Coconut porn next? Hang on, I need a minute alone here.

Tahitian porn?

70’s Cinema vs. Today’s Cable TV-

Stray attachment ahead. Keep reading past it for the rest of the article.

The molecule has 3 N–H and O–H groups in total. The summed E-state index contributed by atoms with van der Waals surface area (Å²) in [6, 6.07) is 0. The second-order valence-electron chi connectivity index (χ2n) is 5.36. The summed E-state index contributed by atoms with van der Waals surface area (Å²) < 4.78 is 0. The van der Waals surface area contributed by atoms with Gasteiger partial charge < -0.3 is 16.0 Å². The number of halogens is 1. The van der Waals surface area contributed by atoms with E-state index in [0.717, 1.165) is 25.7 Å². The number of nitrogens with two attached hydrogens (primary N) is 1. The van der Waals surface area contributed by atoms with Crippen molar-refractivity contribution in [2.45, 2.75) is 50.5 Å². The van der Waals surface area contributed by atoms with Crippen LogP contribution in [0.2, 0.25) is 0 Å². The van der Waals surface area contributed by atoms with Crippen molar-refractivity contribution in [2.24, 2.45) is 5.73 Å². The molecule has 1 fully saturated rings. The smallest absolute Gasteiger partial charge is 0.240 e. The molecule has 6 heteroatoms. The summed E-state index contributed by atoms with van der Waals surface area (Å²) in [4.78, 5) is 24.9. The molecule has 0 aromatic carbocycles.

Point (Beaudoin): To me, the seventies were the golden era of filmmaking, the provenance of sweeping, large scale R-rated dramas. Big, raw movies with complicated adult characters, unhappy endings, and an indifference to commercial potential. Movies like Mean Streets, Alien, Hard Time, Husbands, Five Easy Pieces, and Dog Day Afternoon were deliberately sweaty, rude, and uncompromising–unabashedly telling the stories of the lower class. Alien in particular is practically a Marxist parable. Movies today? Too boring to even type a dismissive sentence about. So it’s interesting in our age of sequels and superhero franchises that the gritty, proletarian dynamic now exists almost entirely in the better offerings on cable. Cable! The former home of fixed boxing matches, back-to-back Porky’s II, and unfurled Sybil Danning. Which is either depressingly ironic or cynically excellent. But also the reason this new HBO series, Low Winter Sun, in which yet another bald white cop mumbles his way through another gritty urban landscape (Detroit), is such a colossal disappointment. Because with it we seem to have reached ouroborous, Scorcese eating David Chase’s tail, every last 70’s/Sopranos platitude used, abused, and reconstituted. Low Winter Sun is actually competently shot and acted–and should by all rights be compelling–except that it’s completely hollow, a Frankencop cliché, every bit as derivative and mindless as Transformers or Iron Man or The Avengers. It features, in no particular order: an idealized prostitute (Taxi Driver), a leather-jacketed detective (Dirty Harry), crooked precincts (Serpico), a desensitized populace (Network), an emotionally tortured veteran (The Deer Hunter), sex slaves (Prime Cut, Hardcore), drunken ex-detectives (The Gauntlet), foreign drug kingpins (French Connection), and enough hard-ass Mamet style argot crammed into every scene to make your spleen plead for a Shakespearean sonnet. Or a trip to the cineplex.